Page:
Marketing objectives: How to make your contact strategy measurable

2nd Jun 2017

A contact strategy is imperative for controlling customer communications and ensuring that you deliver the right message, at the right time to the right customer through the right channel.

Given that it’s such an important facet of an overall marketing plan, it’s also imperative that it’s measurable - so that you can continually optimise, tune and track exactly how you are engaging with customers and prospects.

The beauty of a good contact strategy is that it is quantifiable and iterative.

In this post we will walk through the best ways to measure your strategy and use this measurement to continuously learn. 

Be clear on objectives

As well as starting with the customer you need to be very clear on your marketing objectives: what are you trying to achieve?

These objectives should be based on the specific levers of your business but are likely to be a combination of:

  • Revenue growth - cross-selling and up-selling to customers to increase ATV or purchase frequency
  • Process efficiencies - operating your customer marketing programme more efficiently to select the right channel, maximise data assets etc
  • Cost savings - reducing the cost of your customer marketing. There are many ways that you could reduce costs from selection of the best communication channels for a customer segment to better targeting that reduces wastage.

Go further than objectives

With your objectives specified, now map the results that you want to achieve.

There are 4 steps to doing this (with a worked example for improving email marketing response in brackets):

  • Critical success factors - the things that you must have done to meet your objectives (increase email click rate)
  • Necessary conditions - the necessary conditions needed to achieve your CSFs (clear calls-to-action; motivating subject lines)
  • Results - the individual activity results (increased landing page visits; email open rate; email click rate)
  • Set targets - finally, quantify the results that you want to achieve and set targets; these will be linked directly to your stated objectives

More details on the process can be found in our free Performance Measurement Toolkit.

Plan for measurement

You will need to demonstrate how your strategy is performing and its ROI so build this in from the start.

Use your understanding of the levers and marketing objectives to be clear what you need to measure.

And then determine how these measures can be delivered across a combination of customer segments, channels and stages of the customer lifecycle.

Contact rules 

Establish contact rules to support your measurement. Contact rules are an agreed set of business rules which govern which customers you communicate with, when, how and how often.

They help to give precedent to certain communications and ensure that you don't over-communicate with your customers.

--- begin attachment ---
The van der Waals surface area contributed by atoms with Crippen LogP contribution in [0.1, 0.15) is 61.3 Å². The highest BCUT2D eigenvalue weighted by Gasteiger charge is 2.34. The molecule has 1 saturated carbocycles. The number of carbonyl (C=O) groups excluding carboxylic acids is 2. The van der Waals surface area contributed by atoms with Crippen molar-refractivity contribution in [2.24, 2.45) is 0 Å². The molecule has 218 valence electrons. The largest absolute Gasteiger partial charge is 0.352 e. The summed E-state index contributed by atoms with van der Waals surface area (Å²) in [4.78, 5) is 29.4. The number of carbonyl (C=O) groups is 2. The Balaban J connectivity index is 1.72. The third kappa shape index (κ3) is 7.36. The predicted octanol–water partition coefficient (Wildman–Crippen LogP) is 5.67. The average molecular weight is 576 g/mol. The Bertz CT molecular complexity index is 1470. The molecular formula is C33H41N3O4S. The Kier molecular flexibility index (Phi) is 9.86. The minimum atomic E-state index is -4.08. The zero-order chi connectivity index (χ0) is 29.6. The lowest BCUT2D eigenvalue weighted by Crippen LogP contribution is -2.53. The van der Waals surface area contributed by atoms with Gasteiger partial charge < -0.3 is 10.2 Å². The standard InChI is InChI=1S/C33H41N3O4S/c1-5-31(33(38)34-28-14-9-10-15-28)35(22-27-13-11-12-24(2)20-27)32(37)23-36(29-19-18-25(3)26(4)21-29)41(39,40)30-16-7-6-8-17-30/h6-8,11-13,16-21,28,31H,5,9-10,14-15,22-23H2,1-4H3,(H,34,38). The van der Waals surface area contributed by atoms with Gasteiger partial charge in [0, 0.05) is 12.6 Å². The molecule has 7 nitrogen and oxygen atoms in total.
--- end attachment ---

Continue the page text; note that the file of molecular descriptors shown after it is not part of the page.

And they will also give you a clear delineation of communications that makes it easier to measure.

Finally, we recommend building a control group or fallow cell into all your communications. These are a group of customers who don’t receive any communications that form part of your CS.

Control group and fallow cell

A control group can change from campaign to campaign while a fallow cell is a group of customers who never receive your communications.

A control group means that you can benchmark the response of your campaigns and determine if the response you see is down to the campaign or something else beyond your control.

With stretching goals it can be unpalatable to leave some customers out of a campaign - yet without the discipline of doing so you will never know if you are delivering your goals.

Data strategy

Just as it’s prudent to think about measurement as your build your strategy, it's also wise to consider what data you will need to make it a reality.

A data strategy define how you are going to use data to enable your marketing strategy.

The objective is to deliver the right data, at the right time, to the right people so that they can implement, measure and optimise your marketing strategy. For marketers this should encompass customer understanding, delivering personal communications, campaign management and measuring ROI.

Strategy is a much misused word.

Focus on the data that you really need rather than would like to have and don't assume that all of this data should be captured directly from customers - much of your strategy should be highly responsive and timely so will be predicated on behavioural triggers.

Capturing the data requriements at this stage will start to shape your data strategy and support an evaluation of feasibility and viability of your CS.

Test and learn

"Never stop testing and your [marketing] will never stop improving.”

As David Ogilvy said: Testing and learning should be at the heart of your marketing planning process.

Every activity should contain a test. 

This goes hand-in-hand with the need for a control group or fallow cell.

Your CS isn't a one-off statement of intent. Rather it needs to be set up in a way that you place some bets, check how they perform and then repeat or iterate.

This apporach is dependent on your business culture: a willingness to test knowing that some activities will fail, an alignment of learnings so that knowledge and best practices are shared across all business areas and the granular measurement of all activities based on customer outcomes.

Having this mindset will ensure that your strategy is measurable as this ethos will be central to its design.

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